Schedule, syllabus and examination date

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Changes in the course due to coronavirus

Autumn 2020 we plan for teaching and examinations to be conducted as described in the course description and on semester pages. However, changes may occur due to the corona situation. You will receive notifications about any changes at the semester page and/or in Canvas.

Spring 2020: Teaching and examinations was digitilized. See changes and common guidelines for exams at the MN faculty spring 2020.

Course content

The course will focus on the fundamentals of electrochemical energy storage considering the operation and design of various battery technologies. A survey of specific primary and rechargeable batteries, e.g. Lead-acid, Li-ion, NiMH, NaS, metal-air etc., will be covered. Their advantages and disadvantages, operation and safety will be analysed. Integrating basic science and engineering with cost analysis and policy considerations will provide a complete picture of the development of modern battery storage systems.

Learning outcome

After completing this course, you will have a good foundation to:

  • Understand the basic physical concepts of thermodynamics and kinetics involved in electrochemical reactions, e.g. charge transfer at the electrode interfaces; cell resistance; ion diffusion and migration; electron diffusion into the electrode; concentration gradients within the electrolyte; capacity fade
  • Describe the components and processes in batteries: separators, binder, electrolyte, additives, ion insertion/de-insertion, "SEI"; solid electrolyte interphase formation, degradation; cycle life, calendar life, overcharging.
  • Analyze the Li-ion battery development and safety issues; thermal runaway, short-circuiting, fire/explosion hazard.
  • Familiarize with the characterization methods of batteries, e.g. charge/discharge cycles, overpotential, battery capacity, state of charge, state of health, impedance
  • Discuss the selection criteria for commercial battery systems according to different applications, e.g evaluating chemistries versus the ability to recharge; evaluating the design (such as electrode thickness) to tune the power versus energy and lifetime; temperature range; maintenance; cost
  • Describe the process of battery production: lab-scale and industrial battery assembly; electrode, cell, module; battery management systems
  • Review the various battery applications: mobility, mild hybrid, plug-in-hybrid, "BEV"; battery electric vehicle for cars and ships, utilities, grid storage
  • Discuss the Life Cycle Analysis according to cost and environmental aspects; material and energy consumption, reuse, recycling
  • Critically evaluate the utility and viability of technological claims in literature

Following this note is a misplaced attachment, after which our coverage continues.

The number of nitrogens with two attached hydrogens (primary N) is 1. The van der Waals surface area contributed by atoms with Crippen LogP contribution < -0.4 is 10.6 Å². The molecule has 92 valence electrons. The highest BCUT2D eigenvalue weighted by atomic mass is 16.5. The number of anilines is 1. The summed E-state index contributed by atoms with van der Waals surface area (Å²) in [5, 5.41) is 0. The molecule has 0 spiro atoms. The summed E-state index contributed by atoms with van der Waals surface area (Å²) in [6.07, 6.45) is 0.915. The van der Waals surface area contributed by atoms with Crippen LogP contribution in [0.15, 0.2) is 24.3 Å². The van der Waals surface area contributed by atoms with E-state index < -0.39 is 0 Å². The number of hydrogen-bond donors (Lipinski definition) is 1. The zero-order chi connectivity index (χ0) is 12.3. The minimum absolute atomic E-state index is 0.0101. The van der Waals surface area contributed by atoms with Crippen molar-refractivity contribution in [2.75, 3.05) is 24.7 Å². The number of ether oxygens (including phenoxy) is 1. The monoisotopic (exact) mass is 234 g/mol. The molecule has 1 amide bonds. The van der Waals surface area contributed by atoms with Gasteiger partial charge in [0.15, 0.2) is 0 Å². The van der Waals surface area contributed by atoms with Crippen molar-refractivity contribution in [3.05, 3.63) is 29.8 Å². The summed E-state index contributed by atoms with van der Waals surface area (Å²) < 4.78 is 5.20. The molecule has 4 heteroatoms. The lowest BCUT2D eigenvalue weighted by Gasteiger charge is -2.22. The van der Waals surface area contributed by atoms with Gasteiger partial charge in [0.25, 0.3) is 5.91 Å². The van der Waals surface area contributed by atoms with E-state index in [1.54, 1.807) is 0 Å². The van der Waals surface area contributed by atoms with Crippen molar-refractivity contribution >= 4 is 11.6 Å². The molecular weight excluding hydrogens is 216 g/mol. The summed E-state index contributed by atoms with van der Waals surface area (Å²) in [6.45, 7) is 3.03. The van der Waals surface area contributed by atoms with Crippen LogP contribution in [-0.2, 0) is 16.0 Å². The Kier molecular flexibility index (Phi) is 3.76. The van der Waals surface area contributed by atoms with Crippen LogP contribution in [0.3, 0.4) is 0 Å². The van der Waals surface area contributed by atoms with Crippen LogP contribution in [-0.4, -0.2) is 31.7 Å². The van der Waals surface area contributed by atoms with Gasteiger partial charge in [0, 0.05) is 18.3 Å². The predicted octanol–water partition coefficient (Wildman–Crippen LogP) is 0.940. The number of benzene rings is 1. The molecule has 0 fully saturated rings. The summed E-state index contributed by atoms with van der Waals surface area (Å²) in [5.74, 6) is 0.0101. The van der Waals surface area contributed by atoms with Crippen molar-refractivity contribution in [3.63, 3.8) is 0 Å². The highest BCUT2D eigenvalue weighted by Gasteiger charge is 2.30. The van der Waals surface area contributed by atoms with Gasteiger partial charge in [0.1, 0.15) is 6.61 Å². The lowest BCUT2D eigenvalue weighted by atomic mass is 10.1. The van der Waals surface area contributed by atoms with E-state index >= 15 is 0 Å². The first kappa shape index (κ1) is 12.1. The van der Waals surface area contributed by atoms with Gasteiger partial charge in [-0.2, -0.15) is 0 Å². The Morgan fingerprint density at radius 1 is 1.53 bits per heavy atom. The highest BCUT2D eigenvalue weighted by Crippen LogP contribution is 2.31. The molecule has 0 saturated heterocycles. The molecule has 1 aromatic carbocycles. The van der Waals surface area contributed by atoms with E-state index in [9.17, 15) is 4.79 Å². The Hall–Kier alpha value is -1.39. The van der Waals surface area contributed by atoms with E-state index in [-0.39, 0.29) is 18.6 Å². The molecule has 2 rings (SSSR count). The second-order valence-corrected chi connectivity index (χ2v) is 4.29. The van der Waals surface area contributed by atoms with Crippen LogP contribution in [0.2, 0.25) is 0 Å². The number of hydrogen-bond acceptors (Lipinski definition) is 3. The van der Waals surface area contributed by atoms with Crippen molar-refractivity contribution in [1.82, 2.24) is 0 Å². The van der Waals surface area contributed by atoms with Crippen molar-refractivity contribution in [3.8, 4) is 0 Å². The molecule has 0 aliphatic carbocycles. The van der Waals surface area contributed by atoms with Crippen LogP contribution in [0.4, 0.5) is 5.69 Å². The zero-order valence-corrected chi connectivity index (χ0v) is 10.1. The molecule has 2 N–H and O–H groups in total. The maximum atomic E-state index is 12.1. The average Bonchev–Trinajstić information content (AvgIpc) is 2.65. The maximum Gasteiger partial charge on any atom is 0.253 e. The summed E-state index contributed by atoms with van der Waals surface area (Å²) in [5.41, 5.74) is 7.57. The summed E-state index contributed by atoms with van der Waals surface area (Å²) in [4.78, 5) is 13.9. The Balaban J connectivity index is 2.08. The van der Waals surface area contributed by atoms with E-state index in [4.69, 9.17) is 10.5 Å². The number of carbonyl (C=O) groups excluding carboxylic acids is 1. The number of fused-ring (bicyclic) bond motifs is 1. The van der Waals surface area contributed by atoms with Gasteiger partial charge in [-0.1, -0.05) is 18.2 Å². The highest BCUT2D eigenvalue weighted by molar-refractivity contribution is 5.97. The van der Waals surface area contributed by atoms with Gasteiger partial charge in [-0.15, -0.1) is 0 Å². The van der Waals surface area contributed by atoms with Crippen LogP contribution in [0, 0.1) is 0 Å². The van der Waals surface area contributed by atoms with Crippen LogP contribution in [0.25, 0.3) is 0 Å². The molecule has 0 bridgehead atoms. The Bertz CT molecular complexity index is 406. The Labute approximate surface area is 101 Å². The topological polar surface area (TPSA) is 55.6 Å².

• You will have in-depth knowledge of the different battery technologies, overview over recent research in the area and the ability to teach the techniques to other students with a basic knowledge in the subject.

Admission to the course

PhD candidates from the University of Oslo should apply for classes and register for examinations through Studentweb.

If a course has limited intake capacity, priority will be given to PhD candidates who follow an individual education plan where this particular course is included. Some national researchers’ schools may have specific rules for ranking applicants for courses with limited intake capacity.

PhD candidates who have been admitted to another higher education institution must apply for a position as a visiting student within a given deadline.

The course is based on knowledge as given by the courses TEK5300 – Renewable Energy: Science and Technology and MENA3200 – Energy Materials. The course is designed for master students with limited experience in electrochemistry.

Overlapping courses


The course has 3 hours of lectures, homework and lab exercises each week throughout the semester. The practical laboratory experience are mandatory.

A compulsory written final project has to be approved before you can enter the final examination. Students will also give a short presentation to the class about the result of their project.


There will be held an oral exam in the end of the semester, which counts for 100% in the grade assessment. In case of many students. the exam may be written instead. 

The mandatory project assignments must be approved in order to take the the final examination.

Examination support material

No examination support material is allowed.

Language of examination

Subjects taught in English will only offer the exam paper in English. You may write your examination paper in Norwegian, Swedish, Danish or English.

Grading scale

Grades are awarded on a pass/fail scale. Read more about the grading system.

Resit an examination

Students who can document a valid reason for absence from the regular examination are offered a postponed examination at the beginning of the next semester.

Re-scheduled examinations are not offered to students who withdraw during, or did not pass the original examination.

Special examination arrangements, use of sources, explanations and appeals

See more about examinations at UiO

Last updated from FS (Common Student System) Aug. 4, 2020 2:18:14 AM

Facts about this course

Teaching language